Kona Underwater Portfolio

Longfin Anthias (Pseudanthias hawaiiensis), Garden Eel Cove, Kona, Hawaii.

Longfin Anthias (Pseudanthias hawaiiensis), Garden Eel Cove.

My wife and I went on a scuba diving vacation in Kona a couple of months ago. We used to do this kind of thing at least once a year, but recently, life has gotten in the way and we haven’t been able to find the opportunity as often. With my social media consulting practice in full swing, work has been busy and the time off was very welcome.
Dwarf Moray Eel (Gymnothorax melatremus), Kona, Hawaii.

Dwarf Moray Eel (Gymnothorax melatremus).

Of course, life underwater isn’t complete without a camera, so I brought back a few photos to add to the portfolio. In case anyone is wondering, I still shoot an old Nikon D100 underwater in a Light & Motion Titan D100 housing with two Sea & Sea YS-90DX strobes. Old gear, but it works well, and I never felt the need to invest in an upgrade.
Blackside Hawkfish (Paracirrhites forsteri), Big Arch, Kona, Hawaii.

Blackside Hawkfish (Paracirrhites forsteri), Big Arch.

Belted Wrasse (Stethojulis balteata), Kona, Hawaii.

Belted Wrasse (Stethojulis balteata).

Whitemouth Moray Eel (Gymnothorax meleagris), Gardem Eel Cove, Kona, Hawaii.

Whitemouth Moray Eel (Gymnothorax meleagris), Gardem Eel Cove.

Undulated Moray Eel (Gymnothorax undulatus), Manta Ray Bay, Kona, Hawaii.

Undulated Moray Eel (Gymnothorax undulatus), Manta Ray Bay.

Yellowmargin Moray Eel (Gymnothorax flavimarginatus), Manta Ray Bay, Kona, Hawaii.

Yellowmargin Moray Eel (Gymnothorax flavimarginatus), Manta Ray Bay.

Devil Scorpionfish (Scorpaenopsis diabolus), Pipe Dreams, Kona, Hawaii.

Devil Scorpionfish (Scorpaenopsis diabolus), Pipe Dreams.

Commerson's Frogfish (Antennarius commersoni), Driftwood.

Commerson’s Frogfish (Antennarius commersoni), Driftwood.

Day Octopus (Octopus cyanea), Garden Eel Cove.

Day Octopus (Octopus cyanea), Garden Eel Cove.

Fuchsia Flatworm, (Pseudoceros ferrugineus), Three Room Cave.

Fuchsia Flatworm, (Pseudoceros ferrugineus), Three Room Cave.

About Peter

Senior Project Manager at Bump Networks, Operations at Mbloom, Photographer, SCUBA diver, mindwalker, lifelong geek. Connect with Peter on Twitter, Google+, LinkedIn or Facebook.

Comments

  1. Michael Declerck says:

    Great as always, Peter!

  2. Wow, Peter, these are fabulous pictures! Your work is beautiful, the colors, the composition….thanks for sharing!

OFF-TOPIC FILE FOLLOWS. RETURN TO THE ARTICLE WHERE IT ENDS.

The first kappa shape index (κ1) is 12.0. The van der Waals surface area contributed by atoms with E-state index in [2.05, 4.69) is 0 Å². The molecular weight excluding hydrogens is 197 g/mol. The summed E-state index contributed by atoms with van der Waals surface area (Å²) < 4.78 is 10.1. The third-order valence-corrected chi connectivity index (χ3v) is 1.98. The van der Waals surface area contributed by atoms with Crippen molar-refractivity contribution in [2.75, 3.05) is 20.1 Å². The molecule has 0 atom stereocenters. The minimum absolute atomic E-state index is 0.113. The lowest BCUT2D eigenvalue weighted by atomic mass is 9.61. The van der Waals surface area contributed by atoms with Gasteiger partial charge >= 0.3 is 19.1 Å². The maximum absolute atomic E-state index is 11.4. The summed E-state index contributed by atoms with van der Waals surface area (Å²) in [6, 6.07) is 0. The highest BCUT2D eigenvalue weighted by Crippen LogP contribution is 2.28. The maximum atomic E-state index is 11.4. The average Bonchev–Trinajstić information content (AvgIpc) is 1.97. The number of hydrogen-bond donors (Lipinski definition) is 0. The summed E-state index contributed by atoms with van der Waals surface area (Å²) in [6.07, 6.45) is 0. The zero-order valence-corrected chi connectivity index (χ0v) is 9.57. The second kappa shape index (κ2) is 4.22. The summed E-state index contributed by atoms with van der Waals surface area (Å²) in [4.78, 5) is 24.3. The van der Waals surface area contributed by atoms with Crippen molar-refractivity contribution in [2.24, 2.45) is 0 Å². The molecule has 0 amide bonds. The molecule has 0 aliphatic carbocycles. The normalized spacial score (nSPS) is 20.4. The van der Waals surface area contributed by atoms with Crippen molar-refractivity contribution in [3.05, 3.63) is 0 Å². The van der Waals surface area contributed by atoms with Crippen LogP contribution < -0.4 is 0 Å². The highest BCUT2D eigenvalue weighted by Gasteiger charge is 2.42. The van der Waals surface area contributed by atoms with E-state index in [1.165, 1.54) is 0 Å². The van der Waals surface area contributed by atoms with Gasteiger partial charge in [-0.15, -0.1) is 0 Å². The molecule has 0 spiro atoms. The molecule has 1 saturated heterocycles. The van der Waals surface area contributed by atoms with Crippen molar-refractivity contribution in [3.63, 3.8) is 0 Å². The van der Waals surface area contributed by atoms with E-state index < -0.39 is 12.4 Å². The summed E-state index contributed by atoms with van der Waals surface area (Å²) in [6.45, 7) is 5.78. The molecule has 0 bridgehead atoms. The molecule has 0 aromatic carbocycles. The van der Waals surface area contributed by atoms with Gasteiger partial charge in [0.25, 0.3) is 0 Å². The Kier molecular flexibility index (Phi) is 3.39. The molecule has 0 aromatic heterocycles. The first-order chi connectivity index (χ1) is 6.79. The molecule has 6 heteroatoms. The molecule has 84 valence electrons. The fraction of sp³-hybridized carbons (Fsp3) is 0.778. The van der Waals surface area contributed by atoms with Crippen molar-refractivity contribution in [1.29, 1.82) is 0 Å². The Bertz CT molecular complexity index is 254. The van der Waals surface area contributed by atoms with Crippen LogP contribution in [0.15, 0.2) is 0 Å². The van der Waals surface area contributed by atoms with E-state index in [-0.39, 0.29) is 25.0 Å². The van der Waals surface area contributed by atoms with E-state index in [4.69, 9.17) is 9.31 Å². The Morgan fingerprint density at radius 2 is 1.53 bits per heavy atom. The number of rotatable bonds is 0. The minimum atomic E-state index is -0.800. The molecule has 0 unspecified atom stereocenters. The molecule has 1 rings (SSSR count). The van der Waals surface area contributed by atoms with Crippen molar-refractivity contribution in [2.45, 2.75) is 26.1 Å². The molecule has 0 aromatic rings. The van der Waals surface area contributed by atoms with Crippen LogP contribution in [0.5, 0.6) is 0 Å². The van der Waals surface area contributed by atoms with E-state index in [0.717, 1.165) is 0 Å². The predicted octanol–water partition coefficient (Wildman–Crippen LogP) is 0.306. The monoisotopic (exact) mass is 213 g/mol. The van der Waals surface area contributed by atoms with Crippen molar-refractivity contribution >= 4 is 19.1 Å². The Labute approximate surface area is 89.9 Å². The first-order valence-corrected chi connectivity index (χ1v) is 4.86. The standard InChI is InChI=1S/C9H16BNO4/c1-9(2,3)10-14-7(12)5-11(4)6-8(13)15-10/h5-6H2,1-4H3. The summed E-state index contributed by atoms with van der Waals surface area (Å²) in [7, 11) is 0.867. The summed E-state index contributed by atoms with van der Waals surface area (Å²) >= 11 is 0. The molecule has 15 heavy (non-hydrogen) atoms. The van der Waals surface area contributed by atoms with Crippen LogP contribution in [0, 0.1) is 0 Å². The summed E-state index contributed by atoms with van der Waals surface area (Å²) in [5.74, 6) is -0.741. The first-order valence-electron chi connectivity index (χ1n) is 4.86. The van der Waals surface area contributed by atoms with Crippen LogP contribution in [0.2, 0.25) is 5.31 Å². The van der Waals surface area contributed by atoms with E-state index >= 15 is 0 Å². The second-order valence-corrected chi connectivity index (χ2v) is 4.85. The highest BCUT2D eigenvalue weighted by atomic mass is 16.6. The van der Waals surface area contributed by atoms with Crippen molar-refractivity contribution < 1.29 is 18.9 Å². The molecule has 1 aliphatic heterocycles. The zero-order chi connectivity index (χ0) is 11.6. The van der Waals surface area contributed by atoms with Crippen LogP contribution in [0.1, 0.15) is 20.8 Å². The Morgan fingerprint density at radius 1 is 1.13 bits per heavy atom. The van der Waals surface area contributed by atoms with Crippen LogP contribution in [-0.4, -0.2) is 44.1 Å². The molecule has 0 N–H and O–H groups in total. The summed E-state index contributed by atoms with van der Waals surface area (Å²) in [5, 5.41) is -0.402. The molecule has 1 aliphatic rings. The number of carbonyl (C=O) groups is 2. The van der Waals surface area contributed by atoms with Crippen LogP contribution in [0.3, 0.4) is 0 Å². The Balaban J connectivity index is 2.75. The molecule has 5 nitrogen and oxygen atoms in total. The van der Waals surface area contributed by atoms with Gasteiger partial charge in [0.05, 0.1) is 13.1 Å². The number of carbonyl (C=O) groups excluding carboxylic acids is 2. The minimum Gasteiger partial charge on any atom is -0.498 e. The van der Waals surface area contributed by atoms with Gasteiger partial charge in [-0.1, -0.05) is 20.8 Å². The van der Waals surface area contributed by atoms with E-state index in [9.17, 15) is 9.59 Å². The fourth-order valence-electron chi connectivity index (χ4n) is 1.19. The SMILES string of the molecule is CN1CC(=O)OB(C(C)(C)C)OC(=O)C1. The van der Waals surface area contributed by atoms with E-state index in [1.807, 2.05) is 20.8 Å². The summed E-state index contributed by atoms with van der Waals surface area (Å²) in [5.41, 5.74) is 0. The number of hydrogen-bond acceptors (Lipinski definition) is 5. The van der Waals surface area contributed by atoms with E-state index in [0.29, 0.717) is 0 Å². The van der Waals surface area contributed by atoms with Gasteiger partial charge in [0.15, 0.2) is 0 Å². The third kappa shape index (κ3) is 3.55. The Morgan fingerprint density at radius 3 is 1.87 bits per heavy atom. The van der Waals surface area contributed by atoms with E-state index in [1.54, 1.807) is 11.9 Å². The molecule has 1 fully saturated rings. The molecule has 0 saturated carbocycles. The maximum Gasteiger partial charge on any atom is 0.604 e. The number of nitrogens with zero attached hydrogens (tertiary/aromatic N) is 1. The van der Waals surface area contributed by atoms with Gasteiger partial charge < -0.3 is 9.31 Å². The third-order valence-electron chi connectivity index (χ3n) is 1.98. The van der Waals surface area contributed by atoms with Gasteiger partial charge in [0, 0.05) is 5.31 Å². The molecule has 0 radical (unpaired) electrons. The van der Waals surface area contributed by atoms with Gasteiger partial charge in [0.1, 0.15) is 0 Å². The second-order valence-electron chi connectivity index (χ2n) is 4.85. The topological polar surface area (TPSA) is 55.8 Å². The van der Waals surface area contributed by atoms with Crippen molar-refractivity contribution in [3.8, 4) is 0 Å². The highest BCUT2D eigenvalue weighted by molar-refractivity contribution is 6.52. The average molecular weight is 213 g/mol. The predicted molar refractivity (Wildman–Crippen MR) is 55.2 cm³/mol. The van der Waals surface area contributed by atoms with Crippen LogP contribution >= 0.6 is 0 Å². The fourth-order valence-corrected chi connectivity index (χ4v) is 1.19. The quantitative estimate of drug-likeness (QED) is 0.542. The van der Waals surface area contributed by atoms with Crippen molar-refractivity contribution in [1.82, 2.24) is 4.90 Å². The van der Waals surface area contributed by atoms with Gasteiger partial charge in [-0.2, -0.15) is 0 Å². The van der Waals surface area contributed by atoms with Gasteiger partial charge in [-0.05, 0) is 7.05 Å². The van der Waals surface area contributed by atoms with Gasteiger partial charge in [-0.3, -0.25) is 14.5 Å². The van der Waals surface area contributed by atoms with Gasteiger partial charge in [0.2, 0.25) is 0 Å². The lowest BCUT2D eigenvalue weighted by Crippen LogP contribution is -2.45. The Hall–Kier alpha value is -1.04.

3. Hi Peter,
    I stumbled on your site through amauiblog and I love your stuff!
    I use a Nikon D80 and have been trying to find an underwater enclosure for it but have had little luck finding one that doesn’t cost an arm and a leg.
    Is this just the way it is or do you have any suggestions?

    A hui hou kakou…
    Michael

    • Aloha Michael,

      Unfortunately, for a DSLR, you expect to pay something like $1500-2500 for a housing these days because they’re big, solid and most importantly, built specifically for the camera, molded for the body with all the buttons in the right places and so on. Losing a point-and-shoot to a flood is one thing. Losing a DSLR and a lens to a flood is another. You need to think of them as an investment to provide protection for your gear.

      I bought my D100 housing at http://backscatter.com around 2003 or so, as I was living in California at the time. It’s a Light & Motion (http://uwimaging.com – I think they’ve since abandoned the DSLR market for video) and the whole outfit (with two Sea & Sea YS-90DX strobes, plus ports, arms, etc.) set me back about $3000 or so. I still use that housing today, though I had to send it in once for an electronic issue, and I’ve had a couple of strobes quit on me for no apparent reason (not floods).

      Remember the saying—there are two kinds of underwater photographers; those who have flooded their housings and those who are about to. I’m not looking forward to my day, but this is one case where I’m happy to pay for whatever odds I can get.

      Hope this helps!

  4. Amazing and beautiful shots, Peter!

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